Abbot of St Riquier (near Amiens), d. 814. Details of his early life are known only through unreliable late medieval biographers, but he was clearly a member of the school of clerics and teachers which made Charlemagne's court conspicuous for ecclesiastical learning and civil administration, especially after the arrival of Alcuin in 782. In this gathering Angilbert was known as ‘Homer’ for his skill in poetry.
In early manhood Angilbert is said to have narrowly escaped hostile Vikings on the river Somme, to have prayed for deliverance at the shrine of St Riquier, and to have separated from his fiancée Bertha, Charlemagne's daughter, by whom he had two children. Bertha is said to have become a nun at the same time as Angilbert became a monk, but this may be an attempt to gloss over an irregular and long-lasting liaison.
Angilbert rose to considerable prominence under Charlemagne but does not seem to have taken much share in the expansion of his Empire, specially notable after the sudden death of his brother Carloman in 771. He was however one of the missi, a duke and a churchman, sent by Charlemagne to enforce order and uniformity in his vast Empire which included most of western Europe. Angilbert was even sent to Rome in this capacity with orders to admonish the pope Leo III for his supposedly irregular life; but Alcuin insisted that no power on earth could judge the apostolic see. Leo was exonerated and crowned Charlemagne as Emperor in 800.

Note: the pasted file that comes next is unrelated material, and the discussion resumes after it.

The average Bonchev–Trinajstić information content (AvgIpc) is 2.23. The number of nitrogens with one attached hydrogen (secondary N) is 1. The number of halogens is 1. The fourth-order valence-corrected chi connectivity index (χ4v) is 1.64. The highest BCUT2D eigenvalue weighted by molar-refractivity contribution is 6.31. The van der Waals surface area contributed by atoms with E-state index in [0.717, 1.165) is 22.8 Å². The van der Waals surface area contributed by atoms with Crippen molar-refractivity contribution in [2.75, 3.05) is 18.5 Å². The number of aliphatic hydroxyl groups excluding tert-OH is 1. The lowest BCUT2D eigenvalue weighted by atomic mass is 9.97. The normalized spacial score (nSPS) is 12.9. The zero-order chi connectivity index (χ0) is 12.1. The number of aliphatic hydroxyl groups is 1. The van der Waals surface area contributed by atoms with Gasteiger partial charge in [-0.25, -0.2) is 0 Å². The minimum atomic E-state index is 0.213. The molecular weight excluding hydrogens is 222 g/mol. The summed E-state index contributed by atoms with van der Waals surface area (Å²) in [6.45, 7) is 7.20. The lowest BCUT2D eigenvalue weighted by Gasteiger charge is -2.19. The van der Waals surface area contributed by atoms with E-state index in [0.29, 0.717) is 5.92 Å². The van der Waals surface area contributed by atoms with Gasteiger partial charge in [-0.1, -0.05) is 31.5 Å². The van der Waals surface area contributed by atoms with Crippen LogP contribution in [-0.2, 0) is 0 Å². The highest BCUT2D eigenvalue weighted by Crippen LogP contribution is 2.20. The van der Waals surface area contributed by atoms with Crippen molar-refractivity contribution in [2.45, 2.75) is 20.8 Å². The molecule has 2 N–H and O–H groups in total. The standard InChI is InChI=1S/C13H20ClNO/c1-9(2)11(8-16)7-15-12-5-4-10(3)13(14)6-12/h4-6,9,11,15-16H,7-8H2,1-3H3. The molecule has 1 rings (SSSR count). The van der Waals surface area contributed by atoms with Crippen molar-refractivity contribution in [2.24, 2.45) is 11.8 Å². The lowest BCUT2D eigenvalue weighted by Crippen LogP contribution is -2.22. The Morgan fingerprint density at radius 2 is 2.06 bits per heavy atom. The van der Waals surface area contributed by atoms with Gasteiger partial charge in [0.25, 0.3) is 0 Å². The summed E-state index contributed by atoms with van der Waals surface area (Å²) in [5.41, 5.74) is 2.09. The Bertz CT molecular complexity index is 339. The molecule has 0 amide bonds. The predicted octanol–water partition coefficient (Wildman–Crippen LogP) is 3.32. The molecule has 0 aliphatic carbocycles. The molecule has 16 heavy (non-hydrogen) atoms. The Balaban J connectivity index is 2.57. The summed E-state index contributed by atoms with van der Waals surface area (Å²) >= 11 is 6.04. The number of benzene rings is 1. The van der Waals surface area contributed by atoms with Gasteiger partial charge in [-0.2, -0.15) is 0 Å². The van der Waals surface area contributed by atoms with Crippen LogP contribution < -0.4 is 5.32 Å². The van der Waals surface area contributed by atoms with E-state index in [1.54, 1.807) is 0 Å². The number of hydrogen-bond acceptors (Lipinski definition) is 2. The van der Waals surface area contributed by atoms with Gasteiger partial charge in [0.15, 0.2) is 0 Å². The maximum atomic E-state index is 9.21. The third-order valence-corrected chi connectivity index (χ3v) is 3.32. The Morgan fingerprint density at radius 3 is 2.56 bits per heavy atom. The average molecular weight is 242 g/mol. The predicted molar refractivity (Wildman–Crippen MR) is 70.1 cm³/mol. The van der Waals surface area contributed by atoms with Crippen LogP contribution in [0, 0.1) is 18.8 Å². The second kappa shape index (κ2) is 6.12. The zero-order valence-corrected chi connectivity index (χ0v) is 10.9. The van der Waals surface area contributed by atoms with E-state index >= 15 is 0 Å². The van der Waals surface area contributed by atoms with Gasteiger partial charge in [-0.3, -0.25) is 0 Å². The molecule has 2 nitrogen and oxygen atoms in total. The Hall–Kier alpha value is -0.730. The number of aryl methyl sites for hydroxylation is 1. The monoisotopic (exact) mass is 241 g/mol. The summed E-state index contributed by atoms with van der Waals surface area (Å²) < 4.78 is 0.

Meanwhile Angilbert was given the abbey of St Riquier which he rebuilt and endowed on an enormous scale. He provided a fine library, three churches, and five chapels for the estimated 300 monks and 100 children. It is claimed that divine worship was perpetual and round the clock: if so, the monks must have provided it in relays. As in other Carolingian monasteries there was little time for manual work, but great emphasis was placed on the education of the young monks. In all this Angilbert took a prominent and satisfying role. He was chosen as one of Charlemagne's executors and signed his will at Aachen. He died only three weeks after Charlemagne. Feast: 18 February.
AA.SS. Feb. III, 88–105;Bibl. SS., i. 1249–50;B.L.S., i. 190–2.